Benefits of diaphragm pressure gauges (1): Measurement of low pressures

Diaphragm pressure gauges are considered as specialists in the process industries. They enter into play when Bourdon tube pressure gauges reach the limits of their performance. One of the benefits of diaphragm pressure gauges is the measurement of low pressures.
Diaphragm pressure gauges can be recognised from the first look: From the flanges below the case, between that your elastic pressure element ? the diaphragm element ? is clamped. These instruments can measure pressures from only 16 mbar, with the utmost value at around 25 bar (for comparison: Bourdon tube gauges reach their lowest physically possible measured value at 600 mbar). The bigger the diaphragm element, the low the measurable pressure is, in accordance with the formula ? pressure = force / area. WIKA uses two diaphragm sizes: with a diameter of 134.5 mm for the measuring ranges of 0 ?16 mbar up to 0 ? Worst and a diameter of 76.5 mm for the measuring ranges of 0 ? 400 mbar up to 0?25 bar.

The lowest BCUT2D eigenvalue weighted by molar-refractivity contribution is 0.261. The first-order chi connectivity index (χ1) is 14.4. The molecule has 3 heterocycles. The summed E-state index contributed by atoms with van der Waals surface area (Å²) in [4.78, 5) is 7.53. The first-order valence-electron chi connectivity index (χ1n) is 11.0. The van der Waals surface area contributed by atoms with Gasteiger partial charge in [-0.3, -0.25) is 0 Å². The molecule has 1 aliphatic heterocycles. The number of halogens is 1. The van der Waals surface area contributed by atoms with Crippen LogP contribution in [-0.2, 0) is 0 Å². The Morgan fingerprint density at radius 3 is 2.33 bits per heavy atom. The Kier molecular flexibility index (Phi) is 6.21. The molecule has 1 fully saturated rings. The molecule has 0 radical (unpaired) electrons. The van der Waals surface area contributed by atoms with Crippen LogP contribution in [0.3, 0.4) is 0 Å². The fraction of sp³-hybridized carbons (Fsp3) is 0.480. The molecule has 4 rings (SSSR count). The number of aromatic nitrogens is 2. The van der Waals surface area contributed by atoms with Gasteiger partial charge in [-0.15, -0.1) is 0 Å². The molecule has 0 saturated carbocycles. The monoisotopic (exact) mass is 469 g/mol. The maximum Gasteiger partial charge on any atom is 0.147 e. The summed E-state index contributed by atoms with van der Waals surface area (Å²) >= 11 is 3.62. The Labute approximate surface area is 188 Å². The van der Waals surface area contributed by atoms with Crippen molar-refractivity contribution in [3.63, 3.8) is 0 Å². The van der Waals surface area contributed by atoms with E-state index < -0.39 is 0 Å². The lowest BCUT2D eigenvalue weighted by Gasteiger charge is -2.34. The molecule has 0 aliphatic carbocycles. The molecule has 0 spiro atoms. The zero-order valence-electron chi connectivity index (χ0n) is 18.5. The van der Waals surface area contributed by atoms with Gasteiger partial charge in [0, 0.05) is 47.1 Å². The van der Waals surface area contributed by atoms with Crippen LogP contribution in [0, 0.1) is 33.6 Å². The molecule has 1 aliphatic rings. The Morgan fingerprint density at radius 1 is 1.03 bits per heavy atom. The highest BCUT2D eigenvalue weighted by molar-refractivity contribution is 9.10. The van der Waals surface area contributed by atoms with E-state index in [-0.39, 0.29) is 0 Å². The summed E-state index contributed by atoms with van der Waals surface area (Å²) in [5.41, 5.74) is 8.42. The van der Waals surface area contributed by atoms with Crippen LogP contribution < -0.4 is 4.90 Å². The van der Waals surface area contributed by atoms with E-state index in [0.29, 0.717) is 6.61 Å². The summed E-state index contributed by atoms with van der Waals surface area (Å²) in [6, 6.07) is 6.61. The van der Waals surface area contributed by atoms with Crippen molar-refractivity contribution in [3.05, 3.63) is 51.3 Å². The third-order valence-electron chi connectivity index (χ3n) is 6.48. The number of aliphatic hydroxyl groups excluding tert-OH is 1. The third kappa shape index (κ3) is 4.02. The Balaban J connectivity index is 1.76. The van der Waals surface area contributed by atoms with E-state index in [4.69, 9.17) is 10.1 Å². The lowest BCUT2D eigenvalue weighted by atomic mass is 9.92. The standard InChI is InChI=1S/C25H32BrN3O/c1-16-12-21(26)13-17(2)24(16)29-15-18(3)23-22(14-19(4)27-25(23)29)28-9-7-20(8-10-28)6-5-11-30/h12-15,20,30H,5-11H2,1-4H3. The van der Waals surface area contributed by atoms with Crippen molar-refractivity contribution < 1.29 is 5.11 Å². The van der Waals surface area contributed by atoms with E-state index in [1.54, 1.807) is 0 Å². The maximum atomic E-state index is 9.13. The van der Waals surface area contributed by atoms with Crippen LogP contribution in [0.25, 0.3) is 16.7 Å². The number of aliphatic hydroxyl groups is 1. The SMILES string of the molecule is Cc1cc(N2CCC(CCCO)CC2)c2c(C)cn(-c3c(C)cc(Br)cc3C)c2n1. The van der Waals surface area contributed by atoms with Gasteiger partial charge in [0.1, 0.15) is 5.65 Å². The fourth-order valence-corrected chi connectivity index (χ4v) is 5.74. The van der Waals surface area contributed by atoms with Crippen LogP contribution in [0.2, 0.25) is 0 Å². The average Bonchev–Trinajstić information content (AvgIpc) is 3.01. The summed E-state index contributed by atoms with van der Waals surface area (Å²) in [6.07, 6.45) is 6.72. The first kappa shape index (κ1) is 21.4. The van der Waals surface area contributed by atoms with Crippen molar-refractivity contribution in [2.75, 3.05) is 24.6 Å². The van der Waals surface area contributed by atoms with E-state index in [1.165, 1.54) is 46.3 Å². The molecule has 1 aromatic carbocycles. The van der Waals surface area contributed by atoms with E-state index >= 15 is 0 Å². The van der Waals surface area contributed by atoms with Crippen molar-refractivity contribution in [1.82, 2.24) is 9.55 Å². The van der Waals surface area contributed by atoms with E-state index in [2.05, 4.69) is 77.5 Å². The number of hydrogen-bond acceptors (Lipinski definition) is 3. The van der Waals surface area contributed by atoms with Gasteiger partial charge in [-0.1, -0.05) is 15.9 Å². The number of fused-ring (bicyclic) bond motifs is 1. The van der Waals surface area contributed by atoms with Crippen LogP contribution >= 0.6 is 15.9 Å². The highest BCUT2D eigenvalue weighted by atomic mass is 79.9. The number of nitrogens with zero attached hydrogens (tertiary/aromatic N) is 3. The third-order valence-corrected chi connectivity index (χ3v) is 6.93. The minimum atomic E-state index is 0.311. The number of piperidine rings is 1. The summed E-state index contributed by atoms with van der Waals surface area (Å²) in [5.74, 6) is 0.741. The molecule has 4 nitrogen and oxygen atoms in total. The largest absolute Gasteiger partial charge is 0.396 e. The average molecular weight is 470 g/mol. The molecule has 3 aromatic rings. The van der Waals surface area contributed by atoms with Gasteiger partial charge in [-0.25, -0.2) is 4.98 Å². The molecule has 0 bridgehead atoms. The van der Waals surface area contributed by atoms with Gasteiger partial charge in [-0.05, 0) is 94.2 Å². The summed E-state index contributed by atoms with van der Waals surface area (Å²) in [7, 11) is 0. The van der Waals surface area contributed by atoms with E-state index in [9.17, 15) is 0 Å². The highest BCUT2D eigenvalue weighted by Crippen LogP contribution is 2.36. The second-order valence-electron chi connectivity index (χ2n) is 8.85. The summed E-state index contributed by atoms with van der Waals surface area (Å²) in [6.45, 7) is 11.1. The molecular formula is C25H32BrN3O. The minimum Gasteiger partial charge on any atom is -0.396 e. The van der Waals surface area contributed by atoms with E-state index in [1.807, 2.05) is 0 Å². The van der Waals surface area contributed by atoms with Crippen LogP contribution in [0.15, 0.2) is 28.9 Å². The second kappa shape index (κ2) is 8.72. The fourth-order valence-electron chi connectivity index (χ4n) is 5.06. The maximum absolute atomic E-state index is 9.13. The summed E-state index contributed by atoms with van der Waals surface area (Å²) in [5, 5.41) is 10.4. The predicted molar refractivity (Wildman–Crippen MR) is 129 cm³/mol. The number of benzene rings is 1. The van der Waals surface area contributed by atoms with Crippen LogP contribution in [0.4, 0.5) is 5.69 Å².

Special variation of diaphragm pressure gauges
With pressures under 16 mbar, diaphragm pressure gauges hit their limits. For this case, their diaphragms would have to be exceptionally thin in order to achieve the required elasticity. Then, however, they would no longer remain reliably stable. This issue could be solved, though, with a particular variation of the diaphragm pressure gauge: the capsule pressure gauge.
Capsule elements contain two diaphragms welded together, which are generally packed with pressure from the inside. This results in a double diaphragm travel. In this way, even the cheapest of pressures could be measured without reducing the wall thickness. However, since Retaliating isn’t self-draining, capsule elements aren’t ideal for applications with liquid media.
Note
You can find further information on diaphragm pressure gauges on the WIKA website under the headings Pressure gauges and Pressure gauges with output signal.
See also our article
Benefits of diaphragm pressure gauges (2): High overload protection

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